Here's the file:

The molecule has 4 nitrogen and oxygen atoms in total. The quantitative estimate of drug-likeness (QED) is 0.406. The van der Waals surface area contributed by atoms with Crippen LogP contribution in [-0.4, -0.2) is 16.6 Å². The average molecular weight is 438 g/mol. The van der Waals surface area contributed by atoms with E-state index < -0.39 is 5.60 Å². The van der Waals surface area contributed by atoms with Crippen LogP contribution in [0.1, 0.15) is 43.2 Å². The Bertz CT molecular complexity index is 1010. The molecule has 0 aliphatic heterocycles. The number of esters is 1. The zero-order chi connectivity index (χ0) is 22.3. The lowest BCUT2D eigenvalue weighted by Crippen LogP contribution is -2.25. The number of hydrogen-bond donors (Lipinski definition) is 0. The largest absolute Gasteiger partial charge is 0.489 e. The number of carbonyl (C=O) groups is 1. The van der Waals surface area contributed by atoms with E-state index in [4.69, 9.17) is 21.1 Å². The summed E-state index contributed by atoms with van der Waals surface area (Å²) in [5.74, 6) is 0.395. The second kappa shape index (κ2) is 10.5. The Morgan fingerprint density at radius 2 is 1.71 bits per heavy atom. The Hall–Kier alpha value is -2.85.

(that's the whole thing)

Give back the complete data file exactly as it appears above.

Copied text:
The molecule has 4 nitrogen and oxygen atoms in total. The quantitative estimate of drug-likeness (QED) is 0.406. The van der Waals surface area contributed by atoms with Crippen LogP contribution in [-0.4, -0.2) is 16.6 Å². The average molecular weight is 438 g/mol. The van der Waals surface area contributed by atoms with E-state index < -0.39 is 5.60 Å². The van der Waals surface area contributed by atoms with Crippen LogP contribution in [0.1, 0.15) is 43.2 Å². The Bertz CT molecular complexity index is 1010. The molecule has 0 aliphatic heterocycles. The number of esters is 1. The zero-order chi connectivity index (χ0) is 22.3. The lowest BCUT2D eigenvalue weighted by Crippen LogP contribution is -2.25. The number of hydrogen-bond donors (Lipinski definition) is 0. The largest absolute Gasteiger partial charge is 0.489 e. The number of carbonyl (C=O) groups is 1. The van der Waals surface area contributed by atoms with E-state index in [4.69, 9.17) is 21.1 Å². The summed E-state index contributed by atoms with van der Waals surface area (Å²) in [5.74, 6) is 0.395. The second kappa shape index (κ2) is 10.5. The Morgan fingerprint density at radius 2 is 1.71 bits per heavy atom. The Hall–Kier alpha value is -2.85.